nep-gen New Economics Papers
on Gender
Issue of 2020‒12‒14
five papers chosen by
Jan Sauermann
Stockholms universitet

  1. The Gender Aspect of Immigrants' Assimilation in Europe By Lee, Tae Hoon; Peri, Giovanni; Viarengo, Martina
  2. Gender-Specific Effects of Import Competition on Individual Fertility Decisions By Piriu, Andreea A.
  3. What's in a Name? Does Racial or Gender Discrimination in Marking Exist? By Chowdhury, Shyamal; Klauzner, Ilya; Slonim, Robert
  4. Gender board diversity and the cost of bank loans By Panagiotis Karavitis; Sotirios Kokas; Serafeim Tsoukas
  5. Mining and Gender Gaps in India By Guimbeau, Amanda; Ji, James; Menon, Nidhiya; van der Meulen Rodgers, Yana

  1. By: Lee, Tae Hoon (Graduate Institute of International and Development Studies, Geneva); Peri, Giovanni (University of California, Davis); Viarengo, Martina (Graduate Institute of International and Development Studies, Geneva)
    Abstract: The labor market performance of immigrants relative to natives has been widely studied but its gender dimension has been relatively neglected. Our paper aims at revisiting labor market convergence between immigrants and natives and examining this under-studied dimension in a comprehensive study of the EU-15 countries and Switzerland over the period 1999-2018. We measure convergence of labor market outcomes for male and female migrants to similar natives before and after the Great Recession and across countries of destination. Our results show that in most countries female migrants start with a larger employment gap but converge more rapidly than male migrants do. We also provide a broad overview of the role of potential factors such as economic conditions, labor markets structure, institutions and attitudes towards immigrants and women and their association with employment convergence of all immigrants and female immigrants specifically. While the analysis provides an interesting insight, we do not identify very significant factors at the national level. We find a very strong correlation between attitudes towards immigrants and their employment convergence across sub-national regions.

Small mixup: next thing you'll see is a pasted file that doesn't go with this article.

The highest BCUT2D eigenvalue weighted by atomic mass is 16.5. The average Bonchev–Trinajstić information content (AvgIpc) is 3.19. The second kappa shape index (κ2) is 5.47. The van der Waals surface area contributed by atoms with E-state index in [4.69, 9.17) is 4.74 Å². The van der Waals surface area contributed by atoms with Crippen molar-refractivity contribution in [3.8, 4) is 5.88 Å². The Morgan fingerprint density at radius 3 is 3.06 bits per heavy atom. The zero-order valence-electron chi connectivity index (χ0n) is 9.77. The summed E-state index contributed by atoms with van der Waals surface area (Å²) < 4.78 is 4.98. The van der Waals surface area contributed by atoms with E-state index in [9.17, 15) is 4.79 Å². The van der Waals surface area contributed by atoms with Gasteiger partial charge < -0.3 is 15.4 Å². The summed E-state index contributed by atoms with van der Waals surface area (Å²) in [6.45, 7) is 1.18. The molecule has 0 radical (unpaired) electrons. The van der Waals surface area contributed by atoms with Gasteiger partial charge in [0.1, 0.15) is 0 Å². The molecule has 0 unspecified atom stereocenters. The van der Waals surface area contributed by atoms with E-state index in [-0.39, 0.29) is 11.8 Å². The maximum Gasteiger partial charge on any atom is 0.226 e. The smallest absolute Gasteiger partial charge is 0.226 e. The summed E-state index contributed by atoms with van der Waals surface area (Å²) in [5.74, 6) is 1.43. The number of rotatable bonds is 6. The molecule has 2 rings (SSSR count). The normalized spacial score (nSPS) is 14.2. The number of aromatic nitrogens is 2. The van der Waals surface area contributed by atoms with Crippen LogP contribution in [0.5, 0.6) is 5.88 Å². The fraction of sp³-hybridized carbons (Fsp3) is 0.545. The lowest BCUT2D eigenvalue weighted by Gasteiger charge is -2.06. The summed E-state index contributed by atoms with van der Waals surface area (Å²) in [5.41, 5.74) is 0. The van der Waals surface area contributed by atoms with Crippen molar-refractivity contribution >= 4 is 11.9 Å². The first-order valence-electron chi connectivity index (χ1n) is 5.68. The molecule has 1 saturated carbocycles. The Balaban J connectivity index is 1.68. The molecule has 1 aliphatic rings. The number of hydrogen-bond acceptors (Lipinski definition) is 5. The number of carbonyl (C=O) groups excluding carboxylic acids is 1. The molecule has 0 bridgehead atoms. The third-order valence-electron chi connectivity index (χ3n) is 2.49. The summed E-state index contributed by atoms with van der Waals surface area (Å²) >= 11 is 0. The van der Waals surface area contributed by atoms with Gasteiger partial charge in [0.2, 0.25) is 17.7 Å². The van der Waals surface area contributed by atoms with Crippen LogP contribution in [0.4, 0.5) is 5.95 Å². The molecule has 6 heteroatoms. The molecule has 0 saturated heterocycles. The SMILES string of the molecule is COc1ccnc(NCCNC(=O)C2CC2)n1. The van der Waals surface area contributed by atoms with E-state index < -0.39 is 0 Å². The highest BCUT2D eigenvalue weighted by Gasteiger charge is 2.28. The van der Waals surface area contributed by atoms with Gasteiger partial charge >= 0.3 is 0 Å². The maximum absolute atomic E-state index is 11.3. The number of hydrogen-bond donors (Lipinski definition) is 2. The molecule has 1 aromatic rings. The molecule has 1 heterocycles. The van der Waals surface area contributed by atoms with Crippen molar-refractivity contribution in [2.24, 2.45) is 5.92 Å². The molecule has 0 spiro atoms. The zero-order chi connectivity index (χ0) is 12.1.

Keywords: international migration, labor market integration, gender gaps
    JEL: J61 J00 J16
    Date: 2020–12
  2. By: Piriu, Andreea A.
    Abstract: This paper studies the effects of import competition from China and Eastern Europe (EE) on the fertility decisions of individuals in German manufacturing. Through the lens of gender, the paper uniquely contributes to the literature by linking import competition to longitudinal individual data to examine individual fertility. Two separate measures of import exposure are computed for competition from China and EE (amassing five countries), whose trade volumes with Germany have increased remarkably during the panel years. Fixed-effects instrumental variable (FEIV) estimation results show that individual fertility decreases by 1.6 p.p. and by 2.0 p.p. with rising competition from China and EE, respectively. The effects are robust and consistent across different subgroups of individuals. Effects of import competition are then inspected by gender, alongside potential mechanisms underlying fertility decisions. Both male and female workers' fertility is affected via reduced earnings, though differently. The effect on male fertility is negative, with shortened employment duration. Conversely, the effect on female workers' fertility is positive, with worsened working conditions. Furthermore, in line with family economics theory, these results suggest that there is a substitution effect in the labour supply of women, here prevalently concentrated in low-technology sectors: as female earnings fall and their opportunity cost of work is lower, the prospect of having children possibly becomes a more rewarding alternative.
    Keywords: trade-induced shocks,labour market conditions,import competition,individual fertility,female labour supply,FEIV estimation,Germany